So as September is quickly flying in upon us, I can’t think of a better meal to cook right now than this one. There’s the late summer/early fall rush of squash and tomatoes, not to mention we all need to take advantage of grilling weather while we can. Our oven has finally been fixed (with no worries– just the cost of replacing 2 cheapish parts), so if I want to try out my original vision for this dish, I suppose that could happen; however, as long as the summery weather sticks around, I think I’ll stick with this grilled adaptation for as long as I can.
Note: Since we were only grilling the squash and nothing else, we lit a small amount of coals, filling the chimney about 1/3 full or about 33 briquettes. The lit coals were arranged in a single layer on one side of the grill so this meant that the grill was relatively low in heat and added to the prolonged cooking time. If you’re grilling other things and thus have more coals lit or are using a gas grill, you probably don’t need to grill these nearly as long. In that case, I would probably grill over direct heat until grill marks form (guessing 10 minutes) then move them to the cooler side of the grill (no coals or no lit gas flame) and cook with the lid down until tender, probably another 20 minutes.
- 28 oz can of crushed San Marzano tomatoes
- 5 tablespoons unsalted butter
- 1 medium white onion, halved
- 1 tablespoon fresh basil, chopped
- 3 zucchini or long green summer squash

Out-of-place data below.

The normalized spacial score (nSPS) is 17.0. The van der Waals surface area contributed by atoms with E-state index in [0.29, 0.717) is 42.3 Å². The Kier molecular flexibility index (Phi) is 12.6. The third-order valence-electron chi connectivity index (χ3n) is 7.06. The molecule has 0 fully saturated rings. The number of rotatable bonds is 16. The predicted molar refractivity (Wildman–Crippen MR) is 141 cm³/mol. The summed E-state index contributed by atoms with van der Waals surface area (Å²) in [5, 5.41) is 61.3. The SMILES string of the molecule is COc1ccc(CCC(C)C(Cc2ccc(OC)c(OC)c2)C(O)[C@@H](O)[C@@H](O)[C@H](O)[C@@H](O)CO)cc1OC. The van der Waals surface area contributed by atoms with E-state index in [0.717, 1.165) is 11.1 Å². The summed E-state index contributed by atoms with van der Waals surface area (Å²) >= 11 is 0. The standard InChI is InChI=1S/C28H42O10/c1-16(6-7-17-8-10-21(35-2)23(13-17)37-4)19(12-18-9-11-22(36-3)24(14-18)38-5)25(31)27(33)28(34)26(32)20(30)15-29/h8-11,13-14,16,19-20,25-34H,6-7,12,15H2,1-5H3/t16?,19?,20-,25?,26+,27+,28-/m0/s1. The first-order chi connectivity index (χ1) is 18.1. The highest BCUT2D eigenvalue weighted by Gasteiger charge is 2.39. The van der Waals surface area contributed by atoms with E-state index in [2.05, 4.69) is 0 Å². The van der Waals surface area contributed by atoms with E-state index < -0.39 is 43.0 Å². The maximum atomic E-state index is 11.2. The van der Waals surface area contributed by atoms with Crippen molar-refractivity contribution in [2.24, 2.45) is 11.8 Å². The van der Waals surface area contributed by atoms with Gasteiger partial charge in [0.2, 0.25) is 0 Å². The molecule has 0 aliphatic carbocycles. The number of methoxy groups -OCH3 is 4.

- 13 oz bulk hot Italian sausage (or if you have sausage in casings, remove the casings before cooking and crumbling)
- 1/2 medium sweet onion, chopped
- 1 medium garlic clove, minced (yields about 1 teaspoon)
- 1/4 cup panko crumbs
- olive oil
- salt and pepper
In a medium sauce pan, combine the crushed tomatoes, butter, and halved onion over medium low heat. Let the sauce gently simmer for 30-40 minutes or until the sauce has thickened slightly. Remove the onion and stir in basil. Set aside on low flame until ready to use.
While waiting for grill to heat, prepare the filling. Cut each squash in half then split each half lengthwise for a total of 12 pieces. Using a spoon, scoop out the squash meat from each piece, leaving a 1/4 inch thick border. Chop up the squash meat and set aside. Add 1 tablespoon of olive oil to the bottom of a large skillet and heat over medium heat. Add onion, chopped squash meat and garlic and gently saute until onion and squash are softened, about 10-12 minutes. Add the sausage and continue to cook until sausage is browned and cooked through, about 10-12 minutes. Season to taste with salt and pepper. Remove from heat and let filling cool for 15 minutes before using.
Add the panko crumbs to a small bowl and drizzle with a couple of teaspoons of olive oil. Mix together so that crumbs are coated. Lightly brush the outside of the squash shells with a little bit of olive oil then fill each hulled out shell with the sausage and squash mixture. Each shell should hold a few tablespoons. Lightly sprinkle the tops of each stuffed squash with panko crumbs.
Grill squash over direct heat with the lid down and top vents open for 30-45 minutes (see note) or until squash is tender. Plate a ladleful of tomato sauce on each plate then place three squash halves on top of sauce. Sprinkle with more basil or perhaps some grated Parmesan cheese before serving. Yields 4 servings of 3 squash pieces each.
CSA Count: 3
Summer squash, garlic, basil